Wellington City Council has announced that it will prioritise pedestrians and remove private vehicles from its 'Golden Mile'. Which places in Hawke's Bay could, or should, follow suit? Louise Gould reports.
It's 2021 and cars are still allowed on Emerson St. And that's not going to change any time soon, Napier City Council says.
Napier's main shopping street has been the poster child in Hawke's Bay, along with the streets around Hastings' clock tower, for pedestrian-only streets in the region.
But Emerson St is no longer in the spotlight, with Napier City Council instead focusing its short-term attention on making other areas of the city more people-friendly.
A council spokesperson said there were "many" current council projects aimed at providing safer pedestrian and cycling routes, including a trial at West Quay - a project aimed at increasing safety and amenity for pedestrians and cyclists in front of the hospitality precinct.
"As a result of this trial a number of permanent changes are being made," they said.
"Some people (members of the public, businesses) have expressed a desire for us to fully pedestrianise West Quay but we are not actively exploring this option at this stage."
NCC is also about to begin a consultation with businesses, residents, cyclist groups and the wider community regarding Carlyle St - which will feed into a safety review of the street.
Hastings District Council public spaces planning manager Rachel Stuart said making Hastings city more people-friendly is an integral part of its city centre revitalisation strategy.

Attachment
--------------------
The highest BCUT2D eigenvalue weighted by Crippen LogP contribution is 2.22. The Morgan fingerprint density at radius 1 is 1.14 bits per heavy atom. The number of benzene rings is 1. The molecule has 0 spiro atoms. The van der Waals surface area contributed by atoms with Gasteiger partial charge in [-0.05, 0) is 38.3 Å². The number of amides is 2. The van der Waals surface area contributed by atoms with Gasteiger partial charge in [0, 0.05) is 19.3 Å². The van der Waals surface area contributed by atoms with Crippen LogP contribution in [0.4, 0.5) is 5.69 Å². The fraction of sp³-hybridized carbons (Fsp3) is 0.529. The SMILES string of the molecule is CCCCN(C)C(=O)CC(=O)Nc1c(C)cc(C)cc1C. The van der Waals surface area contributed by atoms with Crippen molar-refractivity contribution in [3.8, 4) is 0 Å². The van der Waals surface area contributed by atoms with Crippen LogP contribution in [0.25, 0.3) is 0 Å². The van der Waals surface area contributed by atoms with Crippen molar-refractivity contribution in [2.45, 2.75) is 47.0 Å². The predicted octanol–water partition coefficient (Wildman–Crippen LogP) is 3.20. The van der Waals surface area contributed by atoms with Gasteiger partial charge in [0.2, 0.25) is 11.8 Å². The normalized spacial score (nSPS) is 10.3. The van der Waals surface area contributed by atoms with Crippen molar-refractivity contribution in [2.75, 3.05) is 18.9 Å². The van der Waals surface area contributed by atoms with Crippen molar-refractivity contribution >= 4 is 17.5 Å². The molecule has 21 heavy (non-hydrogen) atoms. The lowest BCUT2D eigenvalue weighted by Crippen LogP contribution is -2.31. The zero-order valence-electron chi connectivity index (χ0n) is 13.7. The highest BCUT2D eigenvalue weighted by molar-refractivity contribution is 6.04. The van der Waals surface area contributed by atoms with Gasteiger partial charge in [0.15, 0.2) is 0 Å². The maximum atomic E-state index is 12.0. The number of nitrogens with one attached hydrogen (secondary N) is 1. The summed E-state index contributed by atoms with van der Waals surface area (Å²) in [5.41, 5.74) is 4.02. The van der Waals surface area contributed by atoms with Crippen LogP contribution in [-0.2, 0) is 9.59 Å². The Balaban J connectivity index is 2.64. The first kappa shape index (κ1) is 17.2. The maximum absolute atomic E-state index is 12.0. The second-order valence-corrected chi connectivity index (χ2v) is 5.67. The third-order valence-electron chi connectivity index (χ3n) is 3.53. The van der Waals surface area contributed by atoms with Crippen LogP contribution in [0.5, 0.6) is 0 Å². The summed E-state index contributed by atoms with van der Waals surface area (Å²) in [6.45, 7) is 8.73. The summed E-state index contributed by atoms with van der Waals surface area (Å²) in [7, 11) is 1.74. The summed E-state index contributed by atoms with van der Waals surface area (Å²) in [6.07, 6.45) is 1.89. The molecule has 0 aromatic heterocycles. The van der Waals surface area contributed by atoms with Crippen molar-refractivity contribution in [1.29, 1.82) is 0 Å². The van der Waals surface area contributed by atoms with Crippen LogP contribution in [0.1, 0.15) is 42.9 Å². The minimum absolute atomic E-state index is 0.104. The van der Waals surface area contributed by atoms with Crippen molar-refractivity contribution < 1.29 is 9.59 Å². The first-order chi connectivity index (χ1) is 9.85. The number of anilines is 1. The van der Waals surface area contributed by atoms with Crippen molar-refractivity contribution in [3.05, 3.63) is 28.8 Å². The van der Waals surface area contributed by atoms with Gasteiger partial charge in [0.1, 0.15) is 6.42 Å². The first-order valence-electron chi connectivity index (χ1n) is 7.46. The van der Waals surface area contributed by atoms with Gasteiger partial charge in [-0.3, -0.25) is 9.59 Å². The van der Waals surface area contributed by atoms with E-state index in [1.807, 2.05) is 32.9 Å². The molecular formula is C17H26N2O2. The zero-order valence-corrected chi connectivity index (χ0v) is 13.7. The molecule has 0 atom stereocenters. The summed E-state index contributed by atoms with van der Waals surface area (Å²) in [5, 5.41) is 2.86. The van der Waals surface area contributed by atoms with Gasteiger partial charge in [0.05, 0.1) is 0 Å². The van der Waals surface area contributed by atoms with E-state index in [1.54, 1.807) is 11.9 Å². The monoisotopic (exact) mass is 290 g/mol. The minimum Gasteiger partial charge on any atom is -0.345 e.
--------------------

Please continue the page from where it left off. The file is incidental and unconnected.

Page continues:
"While there is no discussion at this point about removing vehicle access, there has been a focus on upgrading and widening footpaths, creating laneways and enhancing parks," she said.
Work is under way on Heretaunga St East as part of the Hastings Eastside Eat Street project started last year.
The project was made possible by $300,000 from Waka Kotahi NZ Transport Agency's Innovating Streets pilot fund.
Stuart said this will enable the East 200 block to be closed to vehicles when events are being held – and includes raised pedestrian paving areas.
HDC councillor Damon Harvey said the project is a "step in the right direction" to make Hastings and surrounding areas more friendly towards cyclists and pedestrians, which is something he says he'd love to see more of.
"It would be fantastic to have a broadened ability to have other parts more pedestrian and cycle-friendly than they are now, although we are doing pretty well both in a recreational point of view but also a commuting point of view," he said.
Harvey said Havelock North could benefit from a similar project to what is being done on Heretaunga St East.
"I've always wondered whether Havelock Rd near Mamacita could be closed or there could even be temporary closures of that road when there are events on," he said.
"There is significant traffic congestion in Havelock, which suggests that not only is that difficult for those that are driving, but it also increases the risk of incidents occurring for pedestrians and commuters."